This is where Arya’s story currently stands. One hopes that the next book installment will be out sooner rather than later! I want to know how her story ends! She is such a fascinating character. To get the full richness of her journey, I strongly encourage you to read George R. R. Martin’s Song of Ice and Fire series. Just be warned- the wait between books is quite a long one!  However, there are already several in the series.


Arya’s Journey (thus far) following Murdock’s variation:

*Separation from feminine- Arya definitely does *not* want anything to do with being a ‘Lady’ in her time. She thinks the skills and expectations of a noblewoman are boring.

*Identification with masculine and gathering allies- Arya would prefer to be able to learn the skills allotted to men in her time. She prefers swordplay and horsemanship. When she must disguise herself and flee King’s Landing, she does so in the guise of a boy, a guise she keeps up for a good portion of her story thus far. Arya has many temporary allies that come and go from her story.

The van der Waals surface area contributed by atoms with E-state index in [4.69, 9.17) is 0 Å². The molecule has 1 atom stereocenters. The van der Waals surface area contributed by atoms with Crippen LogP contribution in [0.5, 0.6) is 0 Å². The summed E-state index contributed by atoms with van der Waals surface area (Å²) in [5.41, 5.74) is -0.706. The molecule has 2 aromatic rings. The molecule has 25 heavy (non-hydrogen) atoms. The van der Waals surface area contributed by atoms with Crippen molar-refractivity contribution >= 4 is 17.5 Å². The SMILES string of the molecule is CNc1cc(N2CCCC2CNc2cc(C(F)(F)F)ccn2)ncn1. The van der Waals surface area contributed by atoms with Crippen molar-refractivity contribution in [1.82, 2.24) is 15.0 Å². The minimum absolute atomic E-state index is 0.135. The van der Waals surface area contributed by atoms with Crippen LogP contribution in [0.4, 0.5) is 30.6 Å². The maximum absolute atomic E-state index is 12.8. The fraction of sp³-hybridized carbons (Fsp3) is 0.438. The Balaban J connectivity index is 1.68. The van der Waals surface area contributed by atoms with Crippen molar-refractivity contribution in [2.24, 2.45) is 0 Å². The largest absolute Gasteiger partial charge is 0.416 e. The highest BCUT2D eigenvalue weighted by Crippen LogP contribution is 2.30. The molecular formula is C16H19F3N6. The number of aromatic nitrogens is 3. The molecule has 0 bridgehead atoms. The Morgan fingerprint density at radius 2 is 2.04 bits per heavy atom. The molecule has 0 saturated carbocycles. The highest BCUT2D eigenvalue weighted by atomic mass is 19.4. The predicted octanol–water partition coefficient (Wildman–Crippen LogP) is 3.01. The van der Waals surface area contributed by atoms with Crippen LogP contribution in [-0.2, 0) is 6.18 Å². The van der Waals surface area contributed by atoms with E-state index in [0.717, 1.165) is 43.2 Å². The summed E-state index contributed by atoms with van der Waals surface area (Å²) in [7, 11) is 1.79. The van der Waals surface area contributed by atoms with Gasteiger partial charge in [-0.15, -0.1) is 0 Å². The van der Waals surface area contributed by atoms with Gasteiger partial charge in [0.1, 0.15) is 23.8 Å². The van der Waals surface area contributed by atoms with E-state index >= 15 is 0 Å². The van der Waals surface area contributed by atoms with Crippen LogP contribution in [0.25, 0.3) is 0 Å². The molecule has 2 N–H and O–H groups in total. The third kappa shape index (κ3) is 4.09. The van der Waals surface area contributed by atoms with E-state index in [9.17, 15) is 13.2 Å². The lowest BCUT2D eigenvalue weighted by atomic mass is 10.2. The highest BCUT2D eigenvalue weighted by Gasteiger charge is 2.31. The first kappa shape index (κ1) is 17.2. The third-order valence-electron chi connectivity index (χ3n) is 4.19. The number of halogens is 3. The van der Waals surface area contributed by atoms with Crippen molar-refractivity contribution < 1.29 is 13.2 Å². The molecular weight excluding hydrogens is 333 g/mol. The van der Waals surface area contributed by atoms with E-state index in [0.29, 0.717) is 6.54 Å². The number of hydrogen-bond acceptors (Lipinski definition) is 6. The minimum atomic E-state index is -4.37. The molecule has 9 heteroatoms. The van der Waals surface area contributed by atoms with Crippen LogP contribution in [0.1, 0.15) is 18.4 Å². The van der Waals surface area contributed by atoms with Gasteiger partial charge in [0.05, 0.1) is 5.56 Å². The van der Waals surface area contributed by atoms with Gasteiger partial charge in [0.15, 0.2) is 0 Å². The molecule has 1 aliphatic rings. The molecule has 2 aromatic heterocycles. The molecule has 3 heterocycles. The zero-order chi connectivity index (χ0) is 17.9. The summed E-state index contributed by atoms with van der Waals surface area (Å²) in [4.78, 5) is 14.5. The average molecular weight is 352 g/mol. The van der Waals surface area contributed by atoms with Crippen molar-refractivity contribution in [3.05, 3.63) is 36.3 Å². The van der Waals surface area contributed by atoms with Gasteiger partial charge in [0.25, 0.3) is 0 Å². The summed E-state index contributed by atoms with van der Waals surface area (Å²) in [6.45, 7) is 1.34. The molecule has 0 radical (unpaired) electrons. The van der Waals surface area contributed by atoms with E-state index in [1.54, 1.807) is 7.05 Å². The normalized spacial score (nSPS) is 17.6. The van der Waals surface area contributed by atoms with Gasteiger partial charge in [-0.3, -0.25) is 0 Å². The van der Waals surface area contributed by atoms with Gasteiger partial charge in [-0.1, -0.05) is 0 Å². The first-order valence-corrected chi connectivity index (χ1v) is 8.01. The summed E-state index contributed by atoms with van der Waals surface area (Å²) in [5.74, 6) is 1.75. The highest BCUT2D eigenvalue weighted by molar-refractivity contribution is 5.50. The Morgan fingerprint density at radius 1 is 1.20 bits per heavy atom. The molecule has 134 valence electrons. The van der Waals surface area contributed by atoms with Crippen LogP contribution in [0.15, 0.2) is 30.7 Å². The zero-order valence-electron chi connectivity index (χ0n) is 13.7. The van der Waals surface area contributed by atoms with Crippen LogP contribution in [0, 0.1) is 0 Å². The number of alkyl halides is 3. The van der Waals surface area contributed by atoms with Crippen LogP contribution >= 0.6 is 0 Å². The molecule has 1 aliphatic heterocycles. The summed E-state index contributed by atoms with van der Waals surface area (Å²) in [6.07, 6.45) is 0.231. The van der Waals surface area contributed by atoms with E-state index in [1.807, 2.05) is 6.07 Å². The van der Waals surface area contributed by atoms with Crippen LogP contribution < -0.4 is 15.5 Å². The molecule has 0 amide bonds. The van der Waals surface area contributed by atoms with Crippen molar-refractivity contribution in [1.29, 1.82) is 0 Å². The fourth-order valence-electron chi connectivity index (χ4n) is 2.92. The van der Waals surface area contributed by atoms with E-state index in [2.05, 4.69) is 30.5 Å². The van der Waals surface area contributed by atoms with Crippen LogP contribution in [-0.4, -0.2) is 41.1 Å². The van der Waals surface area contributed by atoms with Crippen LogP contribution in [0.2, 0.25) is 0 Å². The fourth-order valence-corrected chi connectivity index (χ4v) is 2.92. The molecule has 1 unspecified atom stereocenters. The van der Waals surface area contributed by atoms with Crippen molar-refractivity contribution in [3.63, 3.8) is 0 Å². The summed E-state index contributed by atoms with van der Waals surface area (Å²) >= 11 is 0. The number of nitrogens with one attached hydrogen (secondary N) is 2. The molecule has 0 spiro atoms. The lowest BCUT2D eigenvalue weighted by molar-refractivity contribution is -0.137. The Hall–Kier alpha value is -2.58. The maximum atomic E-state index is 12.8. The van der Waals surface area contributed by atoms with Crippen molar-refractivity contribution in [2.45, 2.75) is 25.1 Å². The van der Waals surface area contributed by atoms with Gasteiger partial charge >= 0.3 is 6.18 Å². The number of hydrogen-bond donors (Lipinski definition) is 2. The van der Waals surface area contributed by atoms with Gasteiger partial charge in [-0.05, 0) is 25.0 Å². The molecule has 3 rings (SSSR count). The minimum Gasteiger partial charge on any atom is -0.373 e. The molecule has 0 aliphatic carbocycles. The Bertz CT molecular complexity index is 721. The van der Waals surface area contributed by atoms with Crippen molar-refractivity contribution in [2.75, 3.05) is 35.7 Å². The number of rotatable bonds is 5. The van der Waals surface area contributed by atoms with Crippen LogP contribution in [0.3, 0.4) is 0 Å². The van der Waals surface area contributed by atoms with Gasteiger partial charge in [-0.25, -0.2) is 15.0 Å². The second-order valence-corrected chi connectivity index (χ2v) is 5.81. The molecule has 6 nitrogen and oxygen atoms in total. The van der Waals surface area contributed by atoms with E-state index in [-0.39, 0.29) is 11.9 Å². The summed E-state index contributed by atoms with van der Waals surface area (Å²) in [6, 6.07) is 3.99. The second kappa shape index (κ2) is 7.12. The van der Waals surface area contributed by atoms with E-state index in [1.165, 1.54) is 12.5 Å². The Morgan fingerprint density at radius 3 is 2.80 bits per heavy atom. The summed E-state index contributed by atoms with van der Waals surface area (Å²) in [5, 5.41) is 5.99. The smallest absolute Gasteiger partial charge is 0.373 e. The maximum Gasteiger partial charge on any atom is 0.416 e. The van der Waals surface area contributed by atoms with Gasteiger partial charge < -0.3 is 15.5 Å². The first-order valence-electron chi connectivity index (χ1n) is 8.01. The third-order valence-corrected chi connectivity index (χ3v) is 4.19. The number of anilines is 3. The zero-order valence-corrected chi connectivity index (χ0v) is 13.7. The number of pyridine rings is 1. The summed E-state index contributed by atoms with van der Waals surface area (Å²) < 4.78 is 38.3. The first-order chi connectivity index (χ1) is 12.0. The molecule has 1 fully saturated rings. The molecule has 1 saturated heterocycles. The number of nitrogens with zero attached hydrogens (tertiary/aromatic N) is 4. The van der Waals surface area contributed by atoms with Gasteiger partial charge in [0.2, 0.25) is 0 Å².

*Road of Trials- Arya faces many trials, including her flight from King’s Landing.

*Finding the illusory boon of success- Arya thinks she has reached safety several times, only to have it snatched away at the last moment.

*Awakening to feelings of spiritual aridity; death- Arya has ended up in Braavos, cut off from her family. As far as she knows, House Stark is no more and she is the last of her family. She ends up at the House of Black and White, a place where people go to die, literally and figuratively.

*Initiation and descent to the goddess- Arya is initiated into the guild known as the Faceless Men, a group of assassins. The trappings of past and ego are stripped during this time and Arya learns to be many people and no one at all.

*Urgent need to reconnect with the feminine- Look for the following aspects of Arya’s journey to come up in future books in the series.

*Healing mother/daughter rift- Look for the following aspects of Arya’s journey to come up in future books in the series.

*Healing the wounded masculine- Look for the following aspects of Arya’s journey to come up in future books in the series.

*Integration of feminine and masculine- Look for the following aspects of Arya’s journey to come up in future books in the series.


*Cambell, Joseph, The Hero with a Thousand Faces, 1972

*Frankel, Valerie, From Girl to Goddess: The Heroine’s Journey through Myth and Legend, 2010

*Martin, G.R.R., A Song of Ice and Fire series, 1996-2011

*Murdock, Maureen, The Heroine’s Journey, 1990

*Schmidt, Victoria, Story Structure Architect, 2005

*Schmidt, Victoria, 45 Master Characters, 2007

*Volger, Christopher, Writer’s Journey, 1992


Next up: The Mythic Feminine, Part 10: Gender-Bender: Stephen Ezard (The Last Enemy, BBC)